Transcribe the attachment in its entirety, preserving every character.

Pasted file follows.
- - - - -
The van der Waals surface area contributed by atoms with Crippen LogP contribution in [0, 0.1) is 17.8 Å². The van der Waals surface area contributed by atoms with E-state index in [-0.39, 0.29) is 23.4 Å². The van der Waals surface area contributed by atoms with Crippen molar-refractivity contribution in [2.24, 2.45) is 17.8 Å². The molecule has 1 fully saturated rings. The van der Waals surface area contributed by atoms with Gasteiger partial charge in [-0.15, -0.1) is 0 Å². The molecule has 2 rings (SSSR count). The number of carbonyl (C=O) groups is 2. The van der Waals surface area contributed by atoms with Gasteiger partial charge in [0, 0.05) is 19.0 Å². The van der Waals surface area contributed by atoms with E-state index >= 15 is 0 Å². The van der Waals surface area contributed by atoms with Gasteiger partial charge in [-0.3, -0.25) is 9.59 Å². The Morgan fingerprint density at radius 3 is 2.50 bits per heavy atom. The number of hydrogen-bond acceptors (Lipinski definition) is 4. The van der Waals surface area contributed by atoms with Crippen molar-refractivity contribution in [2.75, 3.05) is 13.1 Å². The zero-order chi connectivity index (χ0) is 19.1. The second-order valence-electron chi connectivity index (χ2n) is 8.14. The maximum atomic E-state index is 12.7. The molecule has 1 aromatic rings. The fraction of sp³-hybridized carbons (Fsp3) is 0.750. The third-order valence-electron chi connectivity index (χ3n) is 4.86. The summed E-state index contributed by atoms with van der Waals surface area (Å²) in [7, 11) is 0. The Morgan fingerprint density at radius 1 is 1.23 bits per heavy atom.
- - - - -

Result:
The van der Waals surface area contributed by atoms with Crippen LogP contribution in [0, 0.1) is 17.8 Å². The van der Waals surface area contributed by atoms with E-state index in [-0.39, 0.29) is 23.4 Å². The van der Waals surface area contributed by atoms with Crippen molar-refractivity contribution in [2.24, 2.45) is 17.8 Å². The molecule has 1 fully saturated rings. The van der Waals surface area contributed by atoms with Gasteiger partial charge in [-0.15, -0.1) is 0 Å². The molecule has 2 rings (SSSR count). The number of carbonyl (C=O) groups is 2. The van der Waals surface area contributed by atoms with Gasteiger partial charge in [0, 0.05) is 19.0 Å². The van der Waals surface area contributed by atoms with E-state index >= 15 is 0 Å². The van der Waals surface area contributed by atoms with Gasteiger partial charge in [-0.3, -0.25) is 9.59 Å². The Morgan fingerprint density at radius 3 is 2.50 bits per heavy atom. The number of hydrogen-bond acceptors (Lipinski definition) is 4. The van der Waals surface area contributed by atoms with Crippen molar-refractivity contribution in [2.75, 3.05) is 13.1 Å². The zero-order chi connectivity index (χ0) is 19.1. The second-order valence-electron chi connectivity index (χ2n) is 8.14. The maximum atomic E-state index is 12.7. The molecule has 1 aromatic rings. The fraction of sp³-hybridized carbons (Fsp3) is 0.750. The third-order valence-electron chi connectivity index (χ3n) is 4.86. The summed E-state index contributed by atoms with van der Waals surface area (Å²) in [7, 11) is 0. The Morgan fingerprint density at radius 1 is 1.23 bits per heavy atom.